Tuesday, March 10, 2009

Welcome to Santiago, Chile

I came to Santiago because I could. The folks from Duke's Nicholas School for the Environment invited alumni from our program to join them on their field trip to study environmental, social and economic sustainability in Chile. Without thinking hard about it, I said yes. So here I am, blogging after midnight from the lobby at the Ritz Carlton (this is Duke after all). It’s only two days in and already I’m charmed sockless. This is a new world city, mixing in art and archiecture elements of European tradition and Latin contemporary all in a spectacular landscape beneath the towering Andes.

We arrived Saturday morning after a long overnight flight from Atlanta. One might think my regular sitting practice would make me good at sitting itself and one would be wrong: ugh. Not to worry, Ritz and Carlton are here to help. Complete recuperation was systematically accomplished through a morning in the hotel spa’s steam room, sauna, pool, hot tub and roof-top deck.

Considering my definition of a great hotel room is one on the far side of the interstate with some distance from the ice-machine, this place has me a bit unsettled with its big feather beds, world-class spa and young, beautiful men in top hats (not named Ritz or Carlton) opening every door as I approach. Still, I’ll find a way to cope and suspect my sense of entitlement will coincide with my departing flight. Falling asleep on the deck in the bright afternoon sun, I sunk in. The fall weather here feels a bit like San Diego: bright sun, deep blue sky, a little too warm and relief in the form of an occasional breeze.

Sunday we ventured out into Santiago visiting the Pre-Columbian Museum, National Art Gallery and some local markets. We had our first meetings today, including a discussion with the head of a Terram local non-profit focused on environmental policy and social justice, former Chilean President (!) Dr. Ricardo Lagos and dinner with local Duke alumni. Later in the week, we'll be heading up into the mountains for a first-hand experience of Chile's ecotourism. Our group is posting to the Nicholas School's blog so you can follow the official sustainability course there. I'll be more casual here (for I have no course credit to worry on) going deep on all of these amazing experiences, museums, markets, meetings and more, in upcoming posts. Suffice it to say for now that trips mixing education and vacation are the way to go. I’m a delighted sponge and already certain that departing flight will come too soon.

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At 1:57 PM, Anonymous Anonymous said...

Sounds really cool, Kristin. National Geographic just did an article about Santiago. I like your Blog site, very nicely done. Sounds like you are doing well. If you ever pass through Chicago look me up. Mark K.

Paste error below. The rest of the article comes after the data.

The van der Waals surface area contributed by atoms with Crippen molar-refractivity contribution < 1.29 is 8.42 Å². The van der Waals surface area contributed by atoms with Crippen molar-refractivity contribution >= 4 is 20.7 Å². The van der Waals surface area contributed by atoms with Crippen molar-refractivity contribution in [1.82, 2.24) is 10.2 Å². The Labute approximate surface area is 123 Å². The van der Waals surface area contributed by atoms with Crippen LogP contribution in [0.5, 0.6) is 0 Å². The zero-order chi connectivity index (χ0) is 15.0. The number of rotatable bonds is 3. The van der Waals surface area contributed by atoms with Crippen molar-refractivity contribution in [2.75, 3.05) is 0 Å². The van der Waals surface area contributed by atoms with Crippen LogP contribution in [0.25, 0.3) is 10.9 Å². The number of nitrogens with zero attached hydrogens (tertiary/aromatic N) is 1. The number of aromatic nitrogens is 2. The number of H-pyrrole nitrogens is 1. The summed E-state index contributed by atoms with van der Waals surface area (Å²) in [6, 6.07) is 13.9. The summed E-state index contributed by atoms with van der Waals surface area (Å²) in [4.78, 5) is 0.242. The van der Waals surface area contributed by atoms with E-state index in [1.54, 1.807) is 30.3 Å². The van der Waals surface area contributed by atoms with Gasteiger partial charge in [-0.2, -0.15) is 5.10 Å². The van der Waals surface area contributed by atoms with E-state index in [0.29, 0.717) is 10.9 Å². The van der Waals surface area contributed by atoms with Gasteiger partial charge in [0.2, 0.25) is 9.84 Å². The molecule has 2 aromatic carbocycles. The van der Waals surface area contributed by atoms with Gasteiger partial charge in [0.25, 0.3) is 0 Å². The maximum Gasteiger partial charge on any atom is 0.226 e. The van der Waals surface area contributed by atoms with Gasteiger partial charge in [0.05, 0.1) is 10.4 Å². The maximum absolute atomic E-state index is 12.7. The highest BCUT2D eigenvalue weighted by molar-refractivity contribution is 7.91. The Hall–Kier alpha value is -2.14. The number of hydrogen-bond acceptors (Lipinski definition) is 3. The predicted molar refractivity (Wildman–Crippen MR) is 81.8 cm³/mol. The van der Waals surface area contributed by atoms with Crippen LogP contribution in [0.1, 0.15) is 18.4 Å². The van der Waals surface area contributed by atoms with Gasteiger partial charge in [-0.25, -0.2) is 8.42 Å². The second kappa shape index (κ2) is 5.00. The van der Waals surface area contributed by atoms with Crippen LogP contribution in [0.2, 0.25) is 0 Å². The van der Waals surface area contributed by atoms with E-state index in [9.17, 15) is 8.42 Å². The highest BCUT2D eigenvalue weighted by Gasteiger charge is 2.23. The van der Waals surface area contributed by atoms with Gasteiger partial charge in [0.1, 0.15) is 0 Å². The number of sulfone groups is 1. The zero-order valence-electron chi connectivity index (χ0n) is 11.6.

Monday, September 01, 2008


At long last, I am pursuing this long-held idea of starting my own software company focused on software solutions for environmental problems. I’ll start out with consulting, add staff and customers and move to independent product development as opportunities arise. And for this venture, I've secured the domain name "PlanetWare.Net"

The mission of PlanetWare.Net will be to bring the power of software technology to the problems of the environment. We build software for a healthy planet. (Of course, at the moment, “we” is refers to the “royal we.” ;) We'll combine software development expertise, experience in natural resources conservation and other environmental issues with a proven ability to deliver world-class solutions for diverse customers.

Our services include development consulting in technology strategy, system architecture, product definition, project management, software development and user experience. Overtime, the company will independently offer software products, perhaps in the area of water resources management, ecosystem services valuation (that is, systematic economic valuation of clean air, clean and plentiful water and other stuff in-tact ecosystems give us “for free”) and environmental systems data integration. Or somethin’ like that.

I've got my first contract and am building the foundation of a small business. What? Am I Scared? Nah! I'm terrified. But thanks to great friends, family, Pema Chödrön and The Buddha, it's all good.

By the way, the image to the left is an early prototype for a PlanetWare.Net logo. Let me know what you think!

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Thursday, May 15, 2008

The Case for Conservation Information Systems

As promised, I'm beginning a series of posts based on components of my master's research. I'll begin by answering this basic question: why should anyone care? That is, why would we in conservation who have so few dollars to address the enormous need we face spend any money or even time on information systems?

Here's my answer: The game is changing. Conservation of natural systems has moved from a personal value to a requirement for living. Our historical focus on species loss and sprawl must broaden dramatically to include issues as complex and integrated as climate change, water. The Nature Conservancy's marketing department is already on the job: "Last great places" has been replaced by "Protecting nature. Preserving life." On the information side of the house, the conservation comunity must recognize and respond to the need for a new level of scientifically rigorous, defensable information to guide, improve and account for our actions.

Environmental conservation has always had to answer the question, what and how do we conserve? After all, limited resources and compelling alternatives are nothing new. But the more sophisticated answers mean higher demands on information.